On Thursday, September 22, at 6 p.m., historic Campbell House in Toronto is celebrating its 200th birthday as well as 50 years at its current location with a special event. Among the speakers will be CHC founder and life member Liz Driver. CHC vice-president Sherry Murphy and life member Mya Sangster will be animating the historic kitchen and demonstrating tasty recipes of the past.

3. Destinations

Jane Black's Destinations feature will return.

4. Food for Thought

Have you missed a book review? You can read reviews from all our past issues online. If you are a CHC member who would like to contribute, please contact Sarah Hood at

Je suis pas cheffe, pis toi non plus by Geneviève Pettersen (Saint-Jean éditeur, 2021); K pour Katrine: Le livre de recettes by Katrine Paradis & Margaux Verdier (KO Éditions, 2021); Les filles Fattoush: La cuisine syrienne, une cuisine de coeur by Adelle Tarzibachi (KO Éditions, 2021). Reviewed by Ivy Lerner-Frank (pictured above).

This trio of Québecois cookbooks shortlisted for the French-language Taste Canada awards reflects a range of voices and culinary interests: the intentionally outrageous voice of journalist Pettersen, the intergenerational “lifestyle” voices of local TV personalities Paradis and Verdier, and the culinary wisdom of the Filles Fattoush, as penned by the Québecoise-Syrian women’s collective founder Tarzibachi. 

Nominated in the General Cookbooks category, Je suis pas cheffe, pis toi non plus (which loosely translates as “I’m no chef and you’re not, either”) is a tough-love guide for those intimidated in the kitchen. The muted colour palette of the book is at odds with the extremely busy—and at times hard-to-decipher—graphic design, but it’s a good match for Pettersen’s barbed comments, juxtaposed with her encouraging words for cooking neophytes. Pettersen peppers recipes with zingers: digs at one particular former mother-in-law, sly references to political correctness (“Pseudo-Iranian cultural appropriation rice”), and porn. "We devour cookbooks like we do porn… but everybody knows that’s not what happens in real life, or in a real kitchen," she says in her introduction.

Pettersen’s voice is provocative and unsentimental, making her nod to the traditional recipes from her home region of Saguenay surprising. They are good, though: Tourtière du Lac, with chicken, pheasant or rabbit; Ragout de boulettes, a traditional pork meatball stew; Pot-en-pot des îles, a seafood pot pie, and the classic Tarte aux sucres (sugar pie) are some of the best in the volume.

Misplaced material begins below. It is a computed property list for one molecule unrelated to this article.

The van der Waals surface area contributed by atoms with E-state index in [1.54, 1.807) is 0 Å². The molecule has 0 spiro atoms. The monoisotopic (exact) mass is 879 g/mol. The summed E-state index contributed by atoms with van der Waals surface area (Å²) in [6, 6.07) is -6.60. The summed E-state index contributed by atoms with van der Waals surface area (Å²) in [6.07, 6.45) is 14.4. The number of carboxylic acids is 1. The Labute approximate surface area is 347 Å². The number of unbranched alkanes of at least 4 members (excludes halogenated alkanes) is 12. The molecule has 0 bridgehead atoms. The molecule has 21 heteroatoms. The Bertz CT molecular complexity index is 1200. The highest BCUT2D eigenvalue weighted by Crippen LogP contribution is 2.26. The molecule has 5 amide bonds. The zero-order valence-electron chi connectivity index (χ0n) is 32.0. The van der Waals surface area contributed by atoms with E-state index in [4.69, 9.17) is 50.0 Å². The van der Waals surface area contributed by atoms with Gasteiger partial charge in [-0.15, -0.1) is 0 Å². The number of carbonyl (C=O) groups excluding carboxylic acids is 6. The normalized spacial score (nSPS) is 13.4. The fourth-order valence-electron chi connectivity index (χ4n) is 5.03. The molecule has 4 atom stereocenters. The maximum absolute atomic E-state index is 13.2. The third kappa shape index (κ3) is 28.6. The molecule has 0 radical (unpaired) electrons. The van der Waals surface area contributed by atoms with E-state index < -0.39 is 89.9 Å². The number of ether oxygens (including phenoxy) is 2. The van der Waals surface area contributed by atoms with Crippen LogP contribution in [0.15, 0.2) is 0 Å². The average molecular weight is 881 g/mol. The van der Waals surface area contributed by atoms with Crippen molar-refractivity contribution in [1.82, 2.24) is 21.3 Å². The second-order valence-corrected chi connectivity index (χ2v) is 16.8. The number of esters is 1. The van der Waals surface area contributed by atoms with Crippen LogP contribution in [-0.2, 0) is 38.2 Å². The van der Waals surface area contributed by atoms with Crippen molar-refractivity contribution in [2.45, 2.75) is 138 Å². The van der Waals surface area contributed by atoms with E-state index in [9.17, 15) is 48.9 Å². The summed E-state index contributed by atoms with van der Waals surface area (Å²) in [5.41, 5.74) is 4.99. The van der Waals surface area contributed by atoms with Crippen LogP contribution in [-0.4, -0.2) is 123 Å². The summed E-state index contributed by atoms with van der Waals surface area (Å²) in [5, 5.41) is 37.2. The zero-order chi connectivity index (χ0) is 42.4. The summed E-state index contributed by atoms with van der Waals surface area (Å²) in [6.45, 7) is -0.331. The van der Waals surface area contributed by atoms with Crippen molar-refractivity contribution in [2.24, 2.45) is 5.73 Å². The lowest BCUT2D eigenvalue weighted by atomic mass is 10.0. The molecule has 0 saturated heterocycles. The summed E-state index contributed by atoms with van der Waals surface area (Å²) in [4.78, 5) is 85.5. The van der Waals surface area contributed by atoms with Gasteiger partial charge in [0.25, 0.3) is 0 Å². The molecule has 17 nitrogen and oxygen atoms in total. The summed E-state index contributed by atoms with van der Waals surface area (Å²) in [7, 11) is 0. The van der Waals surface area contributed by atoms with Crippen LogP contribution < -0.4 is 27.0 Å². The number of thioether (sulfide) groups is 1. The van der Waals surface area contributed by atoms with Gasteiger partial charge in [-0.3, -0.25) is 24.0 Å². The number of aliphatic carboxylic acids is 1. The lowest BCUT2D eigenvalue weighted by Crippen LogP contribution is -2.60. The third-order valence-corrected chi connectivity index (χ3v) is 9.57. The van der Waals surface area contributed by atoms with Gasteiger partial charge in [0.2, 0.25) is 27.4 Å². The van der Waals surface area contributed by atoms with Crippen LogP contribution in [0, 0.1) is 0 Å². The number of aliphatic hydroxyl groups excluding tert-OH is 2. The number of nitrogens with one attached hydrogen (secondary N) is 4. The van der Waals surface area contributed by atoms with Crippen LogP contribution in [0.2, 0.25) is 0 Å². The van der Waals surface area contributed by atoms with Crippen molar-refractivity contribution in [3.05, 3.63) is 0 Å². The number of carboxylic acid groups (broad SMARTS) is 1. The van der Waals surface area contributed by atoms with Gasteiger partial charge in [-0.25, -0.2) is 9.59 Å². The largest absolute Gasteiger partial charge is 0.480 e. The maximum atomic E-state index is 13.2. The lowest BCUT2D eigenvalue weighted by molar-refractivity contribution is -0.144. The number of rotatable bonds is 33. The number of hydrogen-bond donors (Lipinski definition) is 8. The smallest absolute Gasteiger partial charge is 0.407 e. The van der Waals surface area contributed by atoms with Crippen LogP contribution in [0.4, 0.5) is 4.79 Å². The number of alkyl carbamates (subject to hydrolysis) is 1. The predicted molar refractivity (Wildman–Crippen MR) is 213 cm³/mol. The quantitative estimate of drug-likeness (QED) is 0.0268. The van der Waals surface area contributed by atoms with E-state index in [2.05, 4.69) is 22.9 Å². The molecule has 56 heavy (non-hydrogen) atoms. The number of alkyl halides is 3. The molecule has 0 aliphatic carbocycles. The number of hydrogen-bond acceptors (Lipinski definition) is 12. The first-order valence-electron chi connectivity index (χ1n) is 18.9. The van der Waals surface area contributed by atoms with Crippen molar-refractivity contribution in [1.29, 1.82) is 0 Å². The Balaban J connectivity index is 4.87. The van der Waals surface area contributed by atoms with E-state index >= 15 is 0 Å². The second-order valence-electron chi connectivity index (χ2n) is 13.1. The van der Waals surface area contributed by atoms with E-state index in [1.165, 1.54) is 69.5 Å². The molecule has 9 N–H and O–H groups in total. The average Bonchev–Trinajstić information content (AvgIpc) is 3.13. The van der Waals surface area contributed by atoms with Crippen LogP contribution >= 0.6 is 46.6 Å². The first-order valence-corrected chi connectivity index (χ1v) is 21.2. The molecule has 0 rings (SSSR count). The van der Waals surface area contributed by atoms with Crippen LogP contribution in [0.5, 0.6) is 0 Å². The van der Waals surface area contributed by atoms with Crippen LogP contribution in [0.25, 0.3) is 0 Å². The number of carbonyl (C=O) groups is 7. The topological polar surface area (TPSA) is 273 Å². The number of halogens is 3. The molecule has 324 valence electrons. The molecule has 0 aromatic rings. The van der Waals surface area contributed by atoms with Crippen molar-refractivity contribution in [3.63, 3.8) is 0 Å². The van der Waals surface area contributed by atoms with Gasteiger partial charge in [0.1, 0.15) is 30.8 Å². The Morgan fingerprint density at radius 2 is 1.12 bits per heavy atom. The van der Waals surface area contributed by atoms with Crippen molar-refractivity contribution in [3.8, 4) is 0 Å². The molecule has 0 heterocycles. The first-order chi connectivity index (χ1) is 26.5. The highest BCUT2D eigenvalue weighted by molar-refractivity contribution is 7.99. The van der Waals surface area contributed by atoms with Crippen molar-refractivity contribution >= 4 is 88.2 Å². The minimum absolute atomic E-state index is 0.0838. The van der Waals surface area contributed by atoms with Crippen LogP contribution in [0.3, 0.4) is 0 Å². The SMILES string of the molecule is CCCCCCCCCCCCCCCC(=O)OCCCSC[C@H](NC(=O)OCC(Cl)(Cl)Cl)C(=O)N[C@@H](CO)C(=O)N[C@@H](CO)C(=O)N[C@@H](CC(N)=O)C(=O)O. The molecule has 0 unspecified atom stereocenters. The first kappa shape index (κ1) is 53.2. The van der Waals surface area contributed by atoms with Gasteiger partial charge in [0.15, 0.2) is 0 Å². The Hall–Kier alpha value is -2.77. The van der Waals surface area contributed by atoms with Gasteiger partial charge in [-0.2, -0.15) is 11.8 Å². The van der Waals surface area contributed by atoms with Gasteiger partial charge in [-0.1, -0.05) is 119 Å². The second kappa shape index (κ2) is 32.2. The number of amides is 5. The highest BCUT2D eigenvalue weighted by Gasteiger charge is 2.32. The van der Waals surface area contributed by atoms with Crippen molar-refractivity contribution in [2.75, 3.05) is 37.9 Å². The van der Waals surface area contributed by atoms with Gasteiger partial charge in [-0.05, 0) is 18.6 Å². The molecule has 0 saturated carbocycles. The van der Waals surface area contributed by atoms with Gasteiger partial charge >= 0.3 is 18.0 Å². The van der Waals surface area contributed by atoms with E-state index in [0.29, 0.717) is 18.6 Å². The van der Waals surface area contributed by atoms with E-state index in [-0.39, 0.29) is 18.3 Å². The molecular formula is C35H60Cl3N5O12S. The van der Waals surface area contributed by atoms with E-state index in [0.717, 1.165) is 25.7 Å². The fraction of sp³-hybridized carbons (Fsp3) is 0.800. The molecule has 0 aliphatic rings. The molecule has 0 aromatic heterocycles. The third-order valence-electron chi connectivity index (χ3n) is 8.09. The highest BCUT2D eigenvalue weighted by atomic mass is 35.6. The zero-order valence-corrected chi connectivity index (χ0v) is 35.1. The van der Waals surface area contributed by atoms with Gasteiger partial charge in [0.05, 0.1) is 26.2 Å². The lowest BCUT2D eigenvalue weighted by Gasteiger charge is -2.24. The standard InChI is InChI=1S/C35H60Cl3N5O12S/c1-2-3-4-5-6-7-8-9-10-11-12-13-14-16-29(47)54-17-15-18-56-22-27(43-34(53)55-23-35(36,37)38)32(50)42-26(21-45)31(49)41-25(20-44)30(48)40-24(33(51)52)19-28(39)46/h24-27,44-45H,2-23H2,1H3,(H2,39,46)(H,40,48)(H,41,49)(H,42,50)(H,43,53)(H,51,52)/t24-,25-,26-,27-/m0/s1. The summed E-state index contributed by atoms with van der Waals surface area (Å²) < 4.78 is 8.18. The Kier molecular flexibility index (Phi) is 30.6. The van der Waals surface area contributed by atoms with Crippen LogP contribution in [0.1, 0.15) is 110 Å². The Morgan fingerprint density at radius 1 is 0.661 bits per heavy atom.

K pour Katrine, also nominated in the General Cookbooks category, provides a decidedly more genteel worldview: a gauzy compendium of gluten- and dairy-free recipes from lifestyle chef Paradis and her daughter, Margaux Verdier. Now the stars of their own cooking show and website, the pair were inspired by Verdier’s food allergies and intolerances to bring together a suitable range of vegan and meat dishes.

The book’s layout is easy to work from, with nicely styled photos on the right side of the page and recipes on the left. The market-driven recipes are generally light: one-bowl meals and soups, risottos, lots of tofu (a sesame-encrusted tofu burger is particularly nice), chicken, and seafood. The desserts may be the pièces de résistance, with lemon coconut cake; raspberry, vanilla, and pistachio cookies, and a show-stopping date square with chocolate and orange.

Les filles fattoush: la cuisine Syrienne, une cuisine de coeur (The Fattoush girls: Syrian cuisine, a cuisine of the heart) is the product of the Montreal-based social enterprise founded in 2017 by author Tarzibachi. Her idea was to create an organization to provide work experience for Syrian refugee women, while capitalizing on their culinary savvy. The group now sells a line of products in many local supermarkets and online, including herbs, spices, olive oil, and pomegranate molasses. They also operate a small summer kiosk at Montreal’s Jean Talon Market that sells Syrian snacks and dips represented in the book.